Even if your family doesn’t want to join in, continue to set a good example – you never know the kind of impact you’ll have on them in the long run. In the meantime, find friends (even if they’re just online) that will motivate you to stick with it.

Don’t think of this as a diet, think of it as a lifestyle

As in the tip above, immerse yourself in healthier ways of eating, get familiar with all its many benefits, infuse it into your everyday life so that it’s no longer just a temporary diet but a fully fledged lifestyle.

Making this simple mindset shift can dramatically change how you feel about eating healthier.

A few knowledgeable and inspiring gurus to follow include Food Matters TV, The Food Revolution, Fully Raw Kristina, Beautiful On Raw, and Sayer Ji of Green Med Info.

Read their blogs, listen to their podcasts, follow their summits and join in on their challenges to keep yourself pumped!


Turn your kitchen into a haven for cooking

Ok, who wants to cook in dirty, unorganized kitchen that doesn’t even have all the appliances and gadgets needed to cook healthy meals? #nothisgirl

How to motivate yourself to eat healthy

Put in the effort to makeover your kitchen into a space you enjoy coming to (even if that just means cleaning up the cluttered pile of bills on the counter and placing a plant on the windowsill!).

If you find you need a few simple gadgets like a spiralizer or food processor in order make healthy eating easier, work on investing in those items.

Your motivation to get in there and whip up something yummy and healthy will be much higher!

Collect delicious recipes, success stories, and quotes to inspire you

If you haven’t already, create a board on Pinterest to collect all the healthy recipes you want to try, quotes that motivate you and success stories that inspire you.

Holistic nutrition whole food plant based | Tales of a Scrunchy Mom

Or if Pinterest isn’t your thing, buy a new cookbook or create a space in a 3-ring binder to collect these things.

Whatever it takes to keep things fresh and your eyes on the prize!

Be grateful

How wonderful is it that you get a choice in what you wish to eat? That you have the power to transform your health by what you put in your mouth and a variety of flavors available to you?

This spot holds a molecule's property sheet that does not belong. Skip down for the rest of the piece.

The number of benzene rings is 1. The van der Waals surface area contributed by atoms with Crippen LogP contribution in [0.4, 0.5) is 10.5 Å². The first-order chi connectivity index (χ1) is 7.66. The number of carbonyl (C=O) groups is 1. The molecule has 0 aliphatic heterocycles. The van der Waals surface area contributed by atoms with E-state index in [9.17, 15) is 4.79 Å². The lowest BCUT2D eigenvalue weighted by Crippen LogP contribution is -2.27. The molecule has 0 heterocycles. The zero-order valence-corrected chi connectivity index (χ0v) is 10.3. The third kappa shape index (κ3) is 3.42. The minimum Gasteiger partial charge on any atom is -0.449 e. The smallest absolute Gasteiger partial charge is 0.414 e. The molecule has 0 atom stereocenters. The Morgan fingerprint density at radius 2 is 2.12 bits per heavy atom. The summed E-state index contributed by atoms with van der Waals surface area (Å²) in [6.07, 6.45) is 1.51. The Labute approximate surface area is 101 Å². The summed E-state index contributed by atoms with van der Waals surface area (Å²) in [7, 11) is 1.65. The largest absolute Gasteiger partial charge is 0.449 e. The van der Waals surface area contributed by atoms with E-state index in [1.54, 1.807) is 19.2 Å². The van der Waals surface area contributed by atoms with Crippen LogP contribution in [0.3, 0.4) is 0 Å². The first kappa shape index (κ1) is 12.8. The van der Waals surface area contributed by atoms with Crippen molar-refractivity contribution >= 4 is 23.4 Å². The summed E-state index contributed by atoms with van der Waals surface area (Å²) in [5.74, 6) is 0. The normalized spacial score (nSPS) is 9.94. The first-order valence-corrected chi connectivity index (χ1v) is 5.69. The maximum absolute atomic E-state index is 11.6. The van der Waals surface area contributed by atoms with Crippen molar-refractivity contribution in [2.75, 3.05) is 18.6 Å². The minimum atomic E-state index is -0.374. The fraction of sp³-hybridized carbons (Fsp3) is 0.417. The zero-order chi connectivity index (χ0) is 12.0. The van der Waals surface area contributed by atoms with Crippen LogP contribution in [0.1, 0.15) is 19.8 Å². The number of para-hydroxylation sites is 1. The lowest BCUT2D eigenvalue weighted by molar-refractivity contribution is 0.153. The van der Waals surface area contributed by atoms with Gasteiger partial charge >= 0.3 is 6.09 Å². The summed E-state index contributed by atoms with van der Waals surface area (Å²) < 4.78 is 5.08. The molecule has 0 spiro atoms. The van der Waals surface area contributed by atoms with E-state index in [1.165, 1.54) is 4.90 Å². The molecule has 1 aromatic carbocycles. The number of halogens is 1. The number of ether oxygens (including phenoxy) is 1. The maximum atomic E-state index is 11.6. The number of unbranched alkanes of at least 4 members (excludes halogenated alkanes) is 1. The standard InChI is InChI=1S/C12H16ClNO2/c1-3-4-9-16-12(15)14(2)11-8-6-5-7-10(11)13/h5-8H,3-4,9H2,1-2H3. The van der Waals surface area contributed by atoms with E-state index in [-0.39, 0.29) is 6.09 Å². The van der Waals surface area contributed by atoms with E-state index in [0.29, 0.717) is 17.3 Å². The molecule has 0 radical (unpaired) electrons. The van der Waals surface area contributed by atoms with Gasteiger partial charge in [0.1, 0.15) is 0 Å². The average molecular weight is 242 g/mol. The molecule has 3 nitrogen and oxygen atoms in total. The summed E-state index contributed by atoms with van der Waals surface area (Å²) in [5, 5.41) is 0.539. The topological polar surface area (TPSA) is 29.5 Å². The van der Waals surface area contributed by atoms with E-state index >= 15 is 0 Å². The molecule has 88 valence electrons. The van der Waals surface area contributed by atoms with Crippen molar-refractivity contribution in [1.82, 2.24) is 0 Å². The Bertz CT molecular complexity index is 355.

How Gratitude Can Motivate You to Eat Healthier | Tales of a Scrunchy Mom

Take time to reflect on these blessings. Slow down and eat mindfully. Give thanks for what you have.

When gratitude is kept at the forefront of your mind it becomes easier to cherish your body and maintain the desire to care for it in any way you can.

Gratitude quite literally makes you healthier!

There you have it, 28 transformative tips to save you time and money, and keep you motivated!

There’s no way around it, healthy eating does require forethought, effort, and persistence. It’s not as simple as popping open a bag of chips and pretending like you don’t care (we both know you do).

From experience though, it IS possible to eat healthy (or at least healthier) despite a lack of time, money or even motivation.

Give these tips a try!

Do you struggle to eat healthy? What do you find helps you succeed despite a lack of time, motivation or money?

3 thoughts on “How to Eat Healthy When You Have No Time, Money or Motivation”

  1. Great suggestions! I also have another to add: When you’re buying so much fresh produce, you don’t want it to go bad in the refrigerator before you get to eat it all, so I use those Blu Apples in my veggie drawer. I actually have 4 of them in my fridge (which is probably overkill—2 is usually sufficient for most people’s needs) . . . but they keep my produce fresh for weeks, even longer than a month. You have to change the little packet inside of them every 3 months, but they are relatively inexpensive (a year’s supply of packets to keep 2 Blu Apples in your fridge costs $10). They have saved me countless dollars in wasted produce! You can get them at health food stores or order them online